He also criticized other Crawley fans for turning a blind eye to the Majeed’s reputation: ‘The Supporters’ Club have just put their head in the sand and dropped their trousers. Nineteen deducted points later, after two CVA’s, the Majeeds are still making excuses. It’s not good enough.’

Well, without coming over all Tony B, surely there’s a third way. As one fan noted to us, there’s no chance of any other local investment while the Majeeds are in charge, such is their notoreity. Equally, despite the brothers’ insistence that most fans still support them and only a minority are in opposition, attendances have plummeted since the club’s triumphant first Conference season under Francis Vines. A well run club supported by the entire community has in the past drawn in over 2,000 fans. As chairman Victor Marley pointed out to us, the only other rival in Sussex is Brighton (incidentally, Marley returned as Chairman after Azwar was declared to have failed the FA’s ‘fit and proper person’ test for chairmanship of a club due to his past criminal convictions. An indictment of both Azwar’s past and the FA’s toothlessness, because the Majeeds are still very much in control). Anyway, if there were attendances of 2,000 upwards, combined with a well run public relations campaign and considerable investment from local businesses, Crawley Town could potentially sustain itself at BSP level or higher, without the need for the Majeeds, CVAs, disharmony or points deductions.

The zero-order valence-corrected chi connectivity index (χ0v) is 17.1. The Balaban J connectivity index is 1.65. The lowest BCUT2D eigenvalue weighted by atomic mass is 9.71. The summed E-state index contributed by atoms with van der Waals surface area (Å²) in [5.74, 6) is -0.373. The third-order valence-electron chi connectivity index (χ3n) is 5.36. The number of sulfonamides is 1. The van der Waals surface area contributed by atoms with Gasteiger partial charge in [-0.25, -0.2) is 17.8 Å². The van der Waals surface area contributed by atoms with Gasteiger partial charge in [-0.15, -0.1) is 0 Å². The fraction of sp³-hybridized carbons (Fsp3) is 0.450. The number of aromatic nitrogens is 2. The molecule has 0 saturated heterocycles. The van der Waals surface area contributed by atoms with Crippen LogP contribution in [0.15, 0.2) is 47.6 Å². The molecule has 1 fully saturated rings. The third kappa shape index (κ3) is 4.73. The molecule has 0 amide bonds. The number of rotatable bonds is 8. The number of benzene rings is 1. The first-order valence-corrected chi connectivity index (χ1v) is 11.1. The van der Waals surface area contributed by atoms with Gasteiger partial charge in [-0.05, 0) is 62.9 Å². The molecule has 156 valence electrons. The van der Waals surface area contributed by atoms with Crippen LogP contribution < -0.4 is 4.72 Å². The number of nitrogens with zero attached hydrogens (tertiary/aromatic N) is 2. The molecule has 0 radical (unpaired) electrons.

Surely it’s worth a try? And even if it didn’t work, and we return to the choice of community-run-but-unsuccessful versus Majeed-owned-and-in-the-BSP, TMN suspects plenty of fans would opt for the former. Excuse the cliché, but sometimes it needs a step back to take two forward.

Obviously, this isn’t a cut and dried case. The intensity of the hatred between the Majeeds and the Trust precludes constructive co-operation and misleadingly implies that one must choose one side or the other. But the Majeeds have made a serious financial commitment to the club (they are not like the Kholsas at Kingstonian, for instance, who bought the club only to sell the ground for profit) and for that they feel they should be thanked. The Trust, of course, will not see past the disastrous finances, dodgy dealings, sullied reputations, fan mistreatment and points deductions – all legitimate gripes.

In the spirit of Jerry Springer-inspired conflict resolution, here comes TMN’s Final Thought: